21 They went to Capernaum, and when the Sabbath came, Jesus went into the synagogue and began to teach. 22 The people were amazed at his teaching, because he taught them as one who had authority, not as the teachers of the law. 23 Just then a man in their synagogue who was possessed by an impure spirit cried out, 24 “What do you want with us, Jesus of Nazareth? Have you come to destroy us? I know who you are—the Holy One of God!”
25 “Be quiet!” said Jesus sternly. “Come out of him!” 26 The impure spirit shook the man violently and came out of him with a shriek.
27 The people were all so amazed that they asked each other, “What is this? A new teaching—and with authority! He even gives orders to impure spirits and they obey him.” 28 News about him spread quickly over the whole region of Galilee.
29 As soon as they left the synagogue, they went with James and John to the home of Simon and Andrew. 30 Simon’s mother-in-law was in bed with a fever, and they immediately told Jesus about her. 31 So he went to her, took her hand and helped her up. The fever left her and she began to wait on them.
32 That evening after sunset the people brought to Jesus all the sick and demon-possessed. 33 The whole town gathered at the door, 34 and Jesus healed many who had various diseases. He also drove out many demons, but he would not let the demons speak because they knew who he was.
35 Very early in the morning, while it was still dark, Jesus got up, left the house and went off to a solitary place, where he prayed. 36 Simon and his companions went to look for him, 37 and when they found him, they exclaimed: “Everyone is looking for you!”
38 Jesus replied, “Let us go somewhere else—to the nearby villages—so I can preach there also. That is why I have come.” 39 So he traveled throughout Galilee, preaching in their synagogues and driving out demons.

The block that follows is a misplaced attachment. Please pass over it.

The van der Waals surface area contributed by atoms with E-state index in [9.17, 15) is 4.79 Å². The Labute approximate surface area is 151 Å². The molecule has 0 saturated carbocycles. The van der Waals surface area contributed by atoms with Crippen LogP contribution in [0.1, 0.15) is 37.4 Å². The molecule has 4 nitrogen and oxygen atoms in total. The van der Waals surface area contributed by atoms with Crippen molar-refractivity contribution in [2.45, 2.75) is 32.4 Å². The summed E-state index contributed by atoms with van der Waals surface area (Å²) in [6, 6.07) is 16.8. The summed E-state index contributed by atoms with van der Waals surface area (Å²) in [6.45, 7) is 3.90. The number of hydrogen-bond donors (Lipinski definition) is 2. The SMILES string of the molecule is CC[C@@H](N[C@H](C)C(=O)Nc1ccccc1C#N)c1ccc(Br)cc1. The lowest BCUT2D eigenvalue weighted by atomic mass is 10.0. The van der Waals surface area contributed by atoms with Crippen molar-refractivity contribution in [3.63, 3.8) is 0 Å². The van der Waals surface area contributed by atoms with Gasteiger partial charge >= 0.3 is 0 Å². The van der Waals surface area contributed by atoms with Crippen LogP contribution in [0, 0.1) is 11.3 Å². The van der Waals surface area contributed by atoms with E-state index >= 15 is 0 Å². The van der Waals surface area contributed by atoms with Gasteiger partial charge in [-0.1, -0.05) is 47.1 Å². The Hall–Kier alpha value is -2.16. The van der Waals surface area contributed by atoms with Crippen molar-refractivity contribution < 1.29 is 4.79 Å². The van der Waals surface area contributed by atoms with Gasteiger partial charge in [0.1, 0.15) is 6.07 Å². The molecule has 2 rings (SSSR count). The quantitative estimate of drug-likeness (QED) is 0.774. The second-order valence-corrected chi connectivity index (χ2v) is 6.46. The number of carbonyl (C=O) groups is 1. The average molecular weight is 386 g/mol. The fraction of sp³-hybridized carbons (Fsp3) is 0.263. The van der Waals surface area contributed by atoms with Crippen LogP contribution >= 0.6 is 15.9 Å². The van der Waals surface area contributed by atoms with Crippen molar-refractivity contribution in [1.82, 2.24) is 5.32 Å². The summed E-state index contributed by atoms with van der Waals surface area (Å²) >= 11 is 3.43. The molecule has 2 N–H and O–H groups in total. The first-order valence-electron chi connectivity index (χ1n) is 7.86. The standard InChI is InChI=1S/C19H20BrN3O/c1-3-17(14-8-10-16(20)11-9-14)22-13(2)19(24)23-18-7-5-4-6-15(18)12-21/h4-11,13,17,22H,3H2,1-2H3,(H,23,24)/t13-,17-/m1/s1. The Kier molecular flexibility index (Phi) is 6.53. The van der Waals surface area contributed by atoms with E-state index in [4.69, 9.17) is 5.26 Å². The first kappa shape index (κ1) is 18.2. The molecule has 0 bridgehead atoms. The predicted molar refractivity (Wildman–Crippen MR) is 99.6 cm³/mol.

In this morning’s text, we not only hear the announcement of God’s kingdom on earth; we see Jesus Christ enacting his reign. The good news of Jesus Christ is not like the good news of Rome, that some foreign emperor now rules here from a distance, through his officials, in name only. The good news of Jesus Christ, is that the king of heaven and earth, of angels and stars and mountains and oceans, walks among us himself, and is actively removing all opposition to his reign.
The Coming Kingdom Displayed
Jesus Christ announces his kingdom on earth, and proceeds to establish his kingdom, demonstrating his reign as king to everyone. His first act is to call to himself disciples: Simon, Andrew, James, and John, ordinary fishermen. He tells these men, “Come, follow me, and I will make you fishers of men.” These young men are busy with the trade they know, and here a strange men comes and calls them to work they do not understand. What is a fisher of men? Men are not caught, or sold? What business is this? And yet, these men leave their nets, their boats, their callings, their competence, because Jesus called them. These men sense in Jesus the promise of more, the hope of some grand work beginning, and they choose to leave what they know to be a part of it.
And these men are not disappointed. The very next act of Jesus is to enter the synagogue in Capernaum on the Sabbath, and to teach the people of Capernaum. Each week, like we do here, the Jewish people would go to the synagogue to hear read the scrolls of their Bible, what we call the Old Testament, and to hear the Rabbi or teacher explain the Word of God. Jesus is given that opportunity, because he is recognized as a great Teacher already. And the people listening are amazed at his authority, his wisdom, his understanding.
And as Jesus is teaching the people, a man possessed by an evil spirit is unable to hear the Word of God any longer, and bursts out: “What do you want with us, Jesus of Nazareth? Have you come to destroy us? I know who you are—the Holy One of God!” This evil spirit, listening from within this man, is drawn out like a poison by the authority of Jesus’ teaching, and shows itself to all present. This spirit had its own way with this man for who knows how long, but the arrival of the true king, the Holy One of God, means that all other kingdoms are challenged, and must give way to the one true king, and his kingdom.